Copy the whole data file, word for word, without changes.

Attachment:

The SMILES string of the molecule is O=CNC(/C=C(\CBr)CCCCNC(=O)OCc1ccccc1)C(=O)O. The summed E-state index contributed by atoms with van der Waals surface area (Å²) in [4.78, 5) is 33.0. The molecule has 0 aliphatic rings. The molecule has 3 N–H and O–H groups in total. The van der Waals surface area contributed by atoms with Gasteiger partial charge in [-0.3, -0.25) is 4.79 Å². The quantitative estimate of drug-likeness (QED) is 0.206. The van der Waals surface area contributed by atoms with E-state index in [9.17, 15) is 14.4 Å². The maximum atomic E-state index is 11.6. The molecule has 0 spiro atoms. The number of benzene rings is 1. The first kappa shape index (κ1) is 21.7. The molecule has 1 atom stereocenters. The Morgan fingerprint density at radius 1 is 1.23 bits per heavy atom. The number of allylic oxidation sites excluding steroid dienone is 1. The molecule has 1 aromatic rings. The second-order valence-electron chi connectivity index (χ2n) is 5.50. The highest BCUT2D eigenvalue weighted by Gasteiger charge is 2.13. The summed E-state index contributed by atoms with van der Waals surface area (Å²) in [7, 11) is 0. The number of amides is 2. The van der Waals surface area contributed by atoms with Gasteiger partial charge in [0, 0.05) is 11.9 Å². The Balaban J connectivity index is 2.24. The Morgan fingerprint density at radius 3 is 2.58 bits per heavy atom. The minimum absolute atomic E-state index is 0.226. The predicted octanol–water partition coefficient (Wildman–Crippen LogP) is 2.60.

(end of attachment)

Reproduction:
The SMILES string of the molecule is O=CNC(/C=C(\CBr)CCCCNC(=O)OCc1ccccc1)C(=O)O. The summed E-state index contributed by atoms with van der Waals surface area (Å²) in [4.78, 5) is 33.0. The molecule has 0 aliphatic rings. The molecule has 3 N–H and O–H groups in total. The van der Waals surface area contributed by atoms with Gasteiger partial charge in [-0.3, -0.25) is 4.79 Å². The quantitative estimate of drug-likeness (QED) is 0.206. The van der Waals surface area contributed by atoms with E-state index in [9.17, 15) is 14.4 Å². The maximum atomic E-state index is 11.6. The molecule has 0 spiro atoms. The number of benzene rings is 1. The first kappa shape index (κ1) is 21.7. The molecule has 1 atom stereocenters. The Morgan fingerprint density at radius 1 is 1.23 bits per heavy atom. The number of allylic oxidation sites excluding steroid dienone is 1. The molecule has 1 aromatic rings. The second-order valence-electron chi connectivity index (χ2n) is 5.50. The highest BCUT2D eigenvalue weighted by Gasteiger charge is 2.13. The summed E-state index contributed by atoms with van der Waals surface area (Å²) in [7, 11) is 0. The number of amides is 2. The van der Waals surface area contributed by atoms with Gasteiger partial charge in [0, 0.05) is 11.9 Å². The Balaban J connectivity index is 2.24. The Morgan fingerprint density at radius 3 is 2.58 bits per heavy atom. The minimum absolute atomic E-state index is 0.226. The predicted octanol–water partition coefficient (Wildman–Crippen LogP) is 2.60.